Mariska Hargitay is truly grateful to Olivia Benson — no, not Taylor Swift’s rich cat — but the badass character she’s played for the better part of 24 seasons of NBC’s Law & Order: special unit for victims.
“I’ve been doing this for so long, and the character is me — it’s part of me. I couldn’t play it if it wasn’t,” Hargitay told The Cut this week. “I did so much work in the beginning when I learned about these issues — law enforcement, sexual assault, domestic violence, child abuse, trauma — that I’ve spent the last 24 years studying them. That studying continues, but I’ve spent the last 24 years 24 years also dug myself out trying to understand my own inner landscape and what parts I give to that character and what parts that character has unlocked in me.
For all the gritty parts of playing Benson, there’s an advantage.
“This character taught me so much,” said Hargitay, who won an Emmy in 2006 for the role. “I’ve become a more complete person, a more self-aware person. I want to inspire people to have the strength to look in the mirror, go deep and know that they can bear the pain and get to the other side so they can achieve what they want, especially the peace they crave.”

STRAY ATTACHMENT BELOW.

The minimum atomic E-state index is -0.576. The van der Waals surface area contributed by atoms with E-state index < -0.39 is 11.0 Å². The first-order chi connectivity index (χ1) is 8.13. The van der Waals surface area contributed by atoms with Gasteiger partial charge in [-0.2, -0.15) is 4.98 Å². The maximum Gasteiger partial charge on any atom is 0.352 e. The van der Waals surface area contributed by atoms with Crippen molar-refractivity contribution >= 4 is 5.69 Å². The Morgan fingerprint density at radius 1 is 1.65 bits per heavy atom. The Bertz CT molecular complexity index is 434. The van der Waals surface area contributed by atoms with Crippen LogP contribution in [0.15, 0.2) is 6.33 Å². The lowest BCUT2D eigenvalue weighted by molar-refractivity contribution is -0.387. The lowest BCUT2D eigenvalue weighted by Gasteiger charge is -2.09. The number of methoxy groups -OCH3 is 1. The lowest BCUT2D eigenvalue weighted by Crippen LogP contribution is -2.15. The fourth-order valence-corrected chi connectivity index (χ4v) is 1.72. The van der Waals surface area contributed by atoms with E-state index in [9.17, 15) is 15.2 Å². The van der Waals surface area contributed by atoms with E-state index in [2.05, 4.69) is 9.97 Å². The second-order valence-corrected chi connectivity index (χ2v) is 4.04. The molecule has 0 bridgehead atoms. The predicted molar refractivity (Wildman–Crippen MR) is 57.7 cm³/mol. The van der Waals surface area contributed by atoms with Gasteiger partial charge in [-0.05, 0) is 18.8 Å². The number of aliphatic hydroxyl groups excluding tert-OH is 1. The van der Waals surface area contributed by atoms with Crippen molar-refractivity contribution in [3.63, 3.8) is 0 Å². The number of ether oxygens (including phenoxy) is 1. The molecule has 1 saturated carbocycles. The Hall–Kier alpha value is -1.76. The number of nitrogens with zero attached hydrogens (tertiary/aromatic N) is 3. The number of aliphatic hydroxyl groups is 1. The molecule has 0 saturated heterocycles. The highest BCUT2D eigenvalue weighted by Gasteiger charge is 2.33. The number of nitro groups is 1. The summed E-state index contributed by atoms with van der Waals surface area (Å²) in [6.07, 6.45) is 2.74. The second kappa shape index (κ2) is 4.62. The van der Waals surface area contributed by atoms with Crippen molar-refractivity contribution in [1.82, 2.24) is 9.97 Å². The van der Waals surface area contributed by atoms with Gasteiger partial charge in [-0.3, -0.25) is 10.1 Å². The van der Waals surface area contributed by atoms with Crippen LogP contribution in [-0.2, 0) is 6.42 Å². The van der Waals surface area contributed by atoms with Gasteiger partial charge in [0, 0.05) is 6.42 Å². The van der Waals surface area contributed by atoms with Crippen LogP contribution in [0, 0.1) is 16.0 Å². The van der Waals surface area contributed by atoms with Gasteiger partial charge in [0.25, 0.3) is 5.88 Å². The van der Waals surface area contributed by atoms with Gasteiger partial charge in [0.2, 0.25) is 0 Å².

As a result of what she learned, Hargitay founded the Joyful Heart Foundation, whose mission is to stop sexual assault, domestic violence and child abuse and support the victims, in 2004.
Hargitay said it’s her family, including her actor husband, Peter Hermann, and their three children, that enable her to move beyond the disturbing topics she often focuses on at work…most of the time. Sometimes the lines between the two blur, like when Richard Belzer, a colleague and true friend died on February 19.
Immediately Hargitay issued a statement:
More than a week after Belzer died, Hargitay is clearly just as heartbroken.
“He was more like family — when you work with someone and know someone so intimately,” Hargitay said. “When you’re together all day every day, when you’re tired, when you’re all different parts of yourself with someone, you really get to know someone so intimately. So it’s brutal.”
So the two were more than “friends” – a term Hargitay doesn’t use lightly.
“Friendship is everything to me. I value my friendships the way I value family. True friends — long-term, the lifers — become apparent pretty quickly. Friendship is about showing up. It’s important to stand up for people and say, ‘You matters. Our relationship matters. Your artistry matters. Your work matters.”
Hargitay directed the first SVU episode aired after Belzer’s death, and she dedicated it to him, holding a card just before the credits.
The Dick Wolf drama is currently on hiatus and returns with new episodes on March 23.